Developing a new digital forensics curriculum

Anthony Lang, Masooda Bashir, Roy Campbell, Lizanne Destefano

Research output: Contribution to journalArticlepeer-review


We are developing a new undergraduate certificate program in digital forensics at the University of Illinois at Urbana-Champaign. To create a curriculum consistent with the fundamentally multidisciplinary nature of the field of digital forensics, we assembled a curriculum development team that includes domain experts from the fields of computer science, law, social science, psychology, and accounting. To lower the entry barrier preventing institutions from adopting digital forensics programs, we are designing the curriculum with the express intent of distributing it as a self-contained curriculum package with everything needed to teach the course. When complete, our program will consist of an introductory and an advanced course in digital forensics, with accompanying hands-on labs. At the time of writing, we have developed the curriculum for our introductory course and taught a pilot class, and we are in the process of revising the curriculum for distribution to other institutions. This paper describes our program's goals, methodology, and rationale; our experience developing and teaching our new curriculum; and the revisions we are making based on this experience and feedback from our students. 2014 Digital Forensics ResearchWorkshop. Published by Elsevier Ltd. All rights reserved.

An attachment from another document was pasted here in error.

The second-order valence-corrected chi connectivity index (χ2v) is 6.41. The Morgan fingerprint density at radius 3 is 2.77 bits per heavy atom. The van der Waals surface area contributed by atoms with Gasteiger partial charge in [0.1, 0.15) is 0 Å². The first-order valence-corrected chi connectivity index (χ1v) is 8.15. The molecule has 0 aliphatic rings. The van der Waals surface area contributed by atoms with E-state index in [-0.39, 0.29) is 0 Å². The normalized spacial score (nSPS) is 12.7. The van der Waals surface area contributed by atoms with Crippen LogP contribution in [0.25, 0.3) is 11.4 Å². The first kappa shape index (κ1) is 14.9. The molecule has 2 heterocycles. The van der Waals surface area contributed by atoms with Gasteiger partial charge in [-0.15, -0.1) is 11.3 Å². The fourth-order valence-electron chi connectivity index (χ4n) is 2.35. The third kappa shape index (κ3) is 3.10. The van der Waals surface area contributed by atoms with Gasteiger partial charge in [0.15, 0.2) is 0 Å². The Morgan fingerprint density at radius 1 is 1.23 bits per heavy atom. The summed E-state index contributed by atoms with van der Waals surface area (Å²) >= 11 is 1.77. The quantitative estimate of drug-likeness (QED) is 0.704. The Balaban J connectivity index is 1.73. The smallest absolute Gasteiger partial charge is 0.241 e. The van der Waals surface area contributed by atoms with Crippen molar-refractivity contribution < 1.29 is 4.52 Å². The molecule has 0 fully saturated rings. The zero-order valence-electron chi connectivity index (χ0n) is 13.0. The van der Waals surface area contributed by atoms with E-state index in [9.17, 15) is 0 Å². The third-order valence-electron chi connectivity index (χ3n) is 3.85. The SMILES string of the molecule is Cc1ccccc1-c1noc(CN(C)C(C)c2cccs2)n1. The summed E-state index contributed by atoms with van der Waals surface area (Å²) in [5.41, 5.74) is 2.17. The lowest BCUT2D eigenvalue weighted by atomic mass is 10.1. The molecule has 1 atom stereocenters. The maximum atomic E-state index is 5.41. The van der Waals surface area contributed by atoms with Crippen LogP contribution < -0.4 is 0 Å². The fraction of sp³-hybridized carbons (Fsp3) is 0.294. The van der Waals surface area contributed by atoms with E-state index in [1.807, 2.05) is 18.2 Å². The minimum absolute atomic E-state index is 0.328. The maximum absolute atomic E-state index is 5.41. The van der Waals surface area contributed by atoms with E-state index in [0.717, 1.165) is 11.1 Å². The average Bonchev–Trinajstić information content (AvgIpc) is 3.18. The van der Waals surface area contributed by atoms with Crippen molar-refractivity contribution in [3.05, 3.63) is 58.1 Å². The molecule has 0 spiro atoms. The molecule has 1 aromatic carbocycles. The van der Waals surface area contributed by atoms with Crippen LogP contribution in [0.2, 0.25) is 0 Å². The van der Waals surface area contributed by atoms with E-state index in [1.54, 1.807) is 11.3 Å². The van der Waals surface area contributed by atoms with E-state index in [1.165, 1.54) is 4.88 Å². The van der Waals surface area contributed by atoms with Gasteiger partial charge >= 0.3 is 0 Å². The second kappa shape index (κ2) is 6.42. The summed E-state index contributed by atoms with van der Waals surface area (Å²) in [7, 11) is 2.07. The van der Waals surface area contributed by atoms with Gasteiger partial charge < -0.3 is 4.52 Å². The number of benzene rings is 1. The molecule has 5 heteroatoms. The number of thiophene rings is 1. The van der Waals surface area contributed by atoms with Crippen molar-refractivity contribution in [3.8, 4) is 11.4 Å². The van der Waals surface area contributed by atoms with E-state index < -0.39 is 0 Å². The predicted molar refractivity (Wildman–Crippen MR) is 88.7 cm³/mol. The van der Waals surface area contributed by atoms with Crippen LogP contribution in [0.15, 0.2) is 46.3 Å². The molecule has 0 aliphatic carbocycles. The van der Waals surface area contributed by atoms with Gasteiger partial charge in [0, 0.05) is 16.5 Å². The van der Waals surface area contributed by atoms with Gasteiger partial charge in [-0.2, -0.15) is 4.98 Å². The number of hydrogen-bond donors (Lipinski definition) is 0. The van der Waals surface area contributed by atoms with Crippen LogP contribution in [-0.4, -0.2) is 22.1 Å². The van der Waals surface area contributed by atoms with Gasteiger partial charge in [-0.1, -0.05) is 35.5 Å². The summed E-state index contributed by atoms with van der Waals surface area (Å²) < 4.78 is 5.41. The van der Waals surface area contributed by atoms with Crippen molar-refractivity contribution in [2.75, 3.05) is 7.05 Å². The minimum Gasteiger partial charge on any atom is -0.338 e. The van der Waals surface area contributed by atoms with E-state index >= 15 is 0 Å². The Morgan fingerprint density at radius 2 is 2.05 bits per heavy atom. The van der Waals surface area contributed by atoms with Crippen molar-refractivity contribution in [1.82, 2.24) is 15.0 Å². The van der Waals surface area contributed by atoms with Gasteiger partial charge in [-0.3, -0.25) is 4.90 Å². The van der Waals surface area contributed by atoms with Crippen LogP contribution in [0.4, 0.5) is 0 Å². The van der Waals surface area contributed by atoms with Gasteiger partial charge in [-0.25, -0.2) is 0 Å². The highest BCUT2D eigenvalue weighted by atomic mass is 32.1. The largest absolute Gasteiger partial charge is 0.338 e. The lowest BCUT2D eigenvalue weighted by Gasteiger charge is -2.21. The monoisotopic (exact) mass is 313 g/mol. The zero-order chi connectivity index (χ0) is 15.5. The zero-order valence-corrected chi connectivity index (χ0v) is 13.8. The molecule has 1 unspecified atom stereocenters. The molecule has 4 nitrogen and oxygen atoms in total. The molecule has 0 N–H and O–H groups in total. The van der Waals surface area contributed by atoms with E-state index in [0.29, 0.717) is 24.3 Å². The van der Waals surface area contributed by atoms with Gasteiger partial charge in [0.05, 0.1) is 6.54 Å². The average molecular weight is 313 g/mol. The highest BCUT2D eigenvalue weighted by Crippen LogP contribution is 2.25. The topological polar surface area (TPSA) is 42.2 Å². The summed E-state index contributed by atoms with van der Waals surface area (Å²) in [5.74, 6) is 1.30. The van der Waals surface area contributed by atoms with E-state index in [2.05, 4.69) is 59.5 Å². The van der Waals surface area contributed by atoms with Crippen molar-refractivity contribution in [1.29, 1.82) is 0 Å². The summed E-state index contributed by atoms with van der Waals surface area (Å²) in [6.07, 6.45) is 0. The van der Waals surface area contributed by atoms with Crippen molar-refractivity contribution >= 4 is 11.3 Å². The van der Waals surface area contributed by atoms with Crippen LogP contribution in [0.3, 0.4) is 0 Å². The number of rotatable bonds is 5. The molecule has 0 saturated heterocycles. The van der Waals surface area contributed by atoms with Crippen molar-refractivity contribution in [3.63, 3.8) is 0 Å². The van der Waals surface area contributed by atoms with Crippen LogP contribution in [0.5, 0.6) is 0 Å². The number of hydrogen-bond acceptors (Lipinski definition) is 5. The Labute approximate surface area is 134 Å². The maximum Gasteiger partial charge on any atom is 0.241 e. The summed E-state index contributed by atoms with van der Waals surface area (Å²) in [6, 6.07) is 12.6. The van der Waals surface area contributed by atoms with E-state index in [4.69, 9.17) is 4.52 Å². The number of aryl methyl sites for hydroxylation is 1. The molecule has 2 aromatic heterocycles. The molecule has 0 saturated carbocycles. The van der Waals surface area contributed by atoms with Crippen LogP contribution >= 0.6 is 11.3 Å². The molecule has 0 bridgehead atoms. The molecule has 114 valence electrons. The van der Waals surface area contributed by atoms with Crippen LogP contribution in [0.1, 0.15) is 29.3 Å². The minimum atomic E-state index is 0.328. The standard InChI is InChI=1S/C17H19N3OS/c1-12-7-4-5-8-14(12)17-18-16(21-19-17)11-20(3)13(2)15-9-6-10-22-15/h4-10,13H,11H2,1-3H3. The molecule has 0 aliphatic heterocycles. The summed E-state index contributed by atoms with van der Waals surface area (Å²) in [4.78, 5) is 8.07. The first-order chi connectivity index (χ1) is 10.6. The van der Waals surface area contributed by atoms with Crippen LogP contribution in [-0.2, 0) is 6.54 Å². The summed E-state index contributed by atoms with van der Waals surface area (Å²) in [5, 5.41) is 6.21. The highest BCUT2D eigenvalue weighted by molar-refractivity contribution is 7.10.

Original languageEnglish (US)
Pages (from-to)S76-S84
JournalDigital Investigation
Issue numberSUPPL. 2
StatePublished - Aug 2014


  • Computer forensics
  • Curriculum
  • Curriculum standards
  • Digital forensics
  • Education
  • Network forensics

ASJC Scopus subject areas

  • Law
  • Computer Science Applications
  • Medical Laboratory Technology


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